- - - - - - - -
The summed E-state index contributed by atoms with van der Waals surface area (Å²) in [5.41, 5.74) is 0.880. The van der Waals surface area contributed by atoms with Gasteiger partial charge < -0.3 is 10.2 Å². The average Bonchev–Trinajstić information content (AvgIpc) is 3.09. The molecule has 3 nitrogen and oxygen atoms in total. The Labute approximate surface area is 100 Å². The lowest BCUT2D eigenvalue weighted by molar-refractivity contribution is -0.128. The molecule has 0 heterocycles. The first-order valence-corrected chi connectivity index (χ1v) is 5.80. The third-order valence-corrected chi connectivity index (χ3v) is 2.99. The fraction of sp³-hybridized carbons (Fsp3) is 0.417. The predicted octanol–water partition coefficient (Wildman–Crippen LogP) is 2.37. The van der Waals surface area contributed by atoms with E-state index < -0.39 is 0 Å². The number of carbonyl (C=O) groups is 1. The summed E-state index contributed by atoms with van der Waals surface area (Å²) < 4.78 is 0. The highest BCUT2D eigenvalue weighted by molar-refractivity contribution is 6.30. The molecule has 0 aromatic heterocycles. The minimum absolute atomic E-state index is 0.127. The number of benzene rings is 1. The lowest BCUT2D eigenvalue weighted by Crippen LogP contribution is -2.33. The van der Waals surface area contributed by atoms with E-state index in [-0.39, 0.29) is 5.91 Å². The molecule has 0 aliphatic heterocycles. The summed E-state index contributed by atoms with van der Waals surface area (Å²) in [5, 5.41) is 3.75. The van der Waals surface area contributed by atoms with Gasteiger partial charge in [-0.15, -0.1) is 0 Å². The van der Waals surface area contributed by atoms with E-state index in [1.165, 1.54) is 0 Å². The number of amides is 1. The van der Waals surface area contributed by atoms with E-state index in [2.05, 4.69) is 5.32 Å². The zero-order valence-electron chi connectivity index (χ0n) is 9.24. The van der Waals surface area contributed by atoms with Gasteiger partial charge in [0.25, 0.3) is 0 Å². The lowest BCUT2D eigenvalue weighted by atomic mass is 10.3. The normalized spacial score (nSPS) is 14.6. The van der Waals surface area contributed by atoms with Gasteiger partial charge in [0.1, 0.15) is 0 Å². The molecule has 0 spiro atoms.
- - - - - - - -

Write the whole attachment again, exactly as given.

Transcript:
The summed E-state index contributed by atoms with van der Waals surface area (Å²) in [5.41, 5.74) is 0.880. The van der Waals surface area contributed by atoms with Gasteiger partial charge < -0.3 is 10.2 Å². The average Bonchev–Trinajstić information content (AvgIpc) is 3.09. The molecule has 3 nitrogen and oxygen atoms in total. The Labute approximate surface area is 100 Å². The lowest BCUT2D eigenvalue weighted by molar-refractivity contribution is -0.128. The molecule has 0 heterocycles. The first-order valence-corrected chi connectivity index (χ1v) is 5.80. The third-order valence-corrected chi connectivity index (χ3v) is 2.99. The fraction of sp³-hybridized carbons (Fsp3) is 0.417. The predicted octanol–water partition coefficient (Wildman–Crippen LogP) is 2.37. The van der Waals surface area contributed by atoms with E-state index < -0.39 is 0 Å². The number of carbonyl (C=O) groups is 1. The summed E-state index contributed by atoms with van der Waals surface area (Å²) < 4.78 is 0. The highest BCUT2D eigenvalue weighted by molar-refractivity contribution is 6.30. The molecule has 0 aromatic heterocycles. The minimum absolute atomic E-state index is 0.127. The number of benzene rings is 1. The lowest BCUT2D eigenvalue weighted by Crippen LogP contribution is -2.33. The van der Waals surface area contributed by atoms with E-state index in [-0.39, 0.29) is 5.91 Å². The molecule has 0 aliphatic heterocycles. The summed E-state index contributed by atoms with van der Waals surface area (Å²) in [5, 5.41) is 3.75. The van der Waals surface area contributed by atoms with Gasteiger partial charge in [-0.15, -0.1) is 0 Å². The van der Waals surface area contributed by atoms with E-state index in [1.165, 1.54) is 0 Å². The number of amides is 1. The van der Waals surface area contributed by atoms with E-state index in [2.05, 4.69) is 5.32 Å². The zero-order valence-electron chi connectivity index (χ0n) is 9.24. The van der Waals surface area contributed by atoms with Gasteiger partial charge in [0.25, 0.3) is 0 Å². The lowest BCUT2D eigenvalue weighted by atomic mass is 10.3. The normalized spacial score (nSPS) is 14.6. The van der Waals surface area contributed by atoms with Gasteiger partial charge in [0.1, 0.15) is 0 Å². The molecule has 0 spiro atoms.